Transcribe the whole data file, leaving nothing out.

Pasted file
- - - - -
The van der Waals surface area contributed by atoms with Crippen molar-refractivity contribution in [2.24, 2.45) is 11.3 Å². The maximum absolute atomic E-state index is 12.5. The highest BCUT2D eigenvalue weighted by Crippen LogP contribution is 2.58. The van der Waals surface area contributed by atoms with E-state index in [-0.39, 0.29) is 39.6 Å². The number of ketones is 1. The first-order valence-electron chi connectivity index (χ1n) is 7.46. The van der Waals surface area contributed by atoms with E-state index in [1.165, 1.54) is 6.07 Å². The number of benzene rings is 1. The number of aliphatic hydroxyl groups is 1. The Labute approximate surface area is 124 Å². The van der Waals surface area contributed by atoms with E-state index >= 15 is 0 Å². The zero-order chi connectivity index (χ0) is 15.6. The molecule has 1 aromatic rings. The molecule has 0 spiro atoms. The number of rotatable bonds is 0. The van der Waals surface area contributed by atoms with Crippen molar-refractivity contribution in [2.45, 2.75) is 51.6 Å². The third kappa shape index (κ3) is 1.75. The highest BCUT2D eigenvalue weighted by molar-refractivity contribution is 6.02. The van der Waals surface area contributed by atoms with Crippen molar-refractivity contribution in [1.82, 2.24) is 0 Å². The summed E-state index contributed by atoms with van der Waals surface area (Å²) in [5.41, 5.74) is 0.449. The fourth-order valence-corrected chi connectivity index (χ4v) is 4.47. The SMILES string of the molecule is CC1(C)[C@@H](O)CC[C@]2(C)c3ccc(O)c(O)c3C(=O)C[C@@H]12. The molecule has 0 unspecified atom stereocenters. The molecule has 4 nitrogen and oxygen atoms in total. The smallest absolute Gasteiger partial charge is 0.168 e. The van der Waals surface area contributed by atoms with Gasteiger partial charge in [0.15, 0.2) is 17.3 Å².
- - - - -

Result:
The van der Waals surface area contributed by atoms with Crippen molar-refractivity contribution in [2.24, 2.45) is 11.3 Å². The maximum absolute atomic E-state index is 12.5. The highest BCUT2D eigenvalue weighted by Crippen LogP contribution is 2.58. The van der Waals surface area contributed by atoms with E-state index in [-0.39, 0.29) is 39.6 Å². The number of ketones is 1. The first-order valence-electron chi connectivity index (χ1n) is 7.46. The van der Waals surface area contributed by atoms with E-state index in [1.165, 1.54) is 6.07 Å². The number of benzene rings is 1. The number of aliphatic hydroxyl groups is 1. The Labute approximate surface area is 124 Å². The van der Waals surface area contributed by atoms with E-state index >= 15 is 0 Å². The zero-order chi connectivity index (χ0) is 15.6. The molecule has 1 aromatic rings. The molecule has 0 spiro atoms. The number of rotatable bonds is 0. The van der Waals surface area contributed by atoms with Crippen molar-refractivity contribution in [2.45, 2.75) is 51.6 Å². The third kappa shape index (κ3) is 1.75. The highest BCUT2D eigenvalue weighted by molar-refractivity contribution is 6.02. The van der Waals surface area contributed by atoms with Crippen molar-refractivity contribution in [1.82, 2.24) is 0 Å². The summed E-state index contributed by atoms with van der Waals surface area (Å²) in [5.41, 5.74) is 0.449. The fourth-order valence-corrected chi connectivity index (χ4v) is 4.47. The SMILES string of the molecule is CC1(C)[C@@H](O)CC[C@]2(C)c3ccc(O)c(O)c3C(=O)C[C@@H]12. The molecule has 0 unspecified atom stereocenters. The molecule has 4 nitrogen and oxygen atoms in total. The smallest absolute Gasteiger partial charge is 0.168 e. The van der Waals surface area contributed by atoms with Gasteiger partial charge in [0.15, 0.2) is 17.3 Å².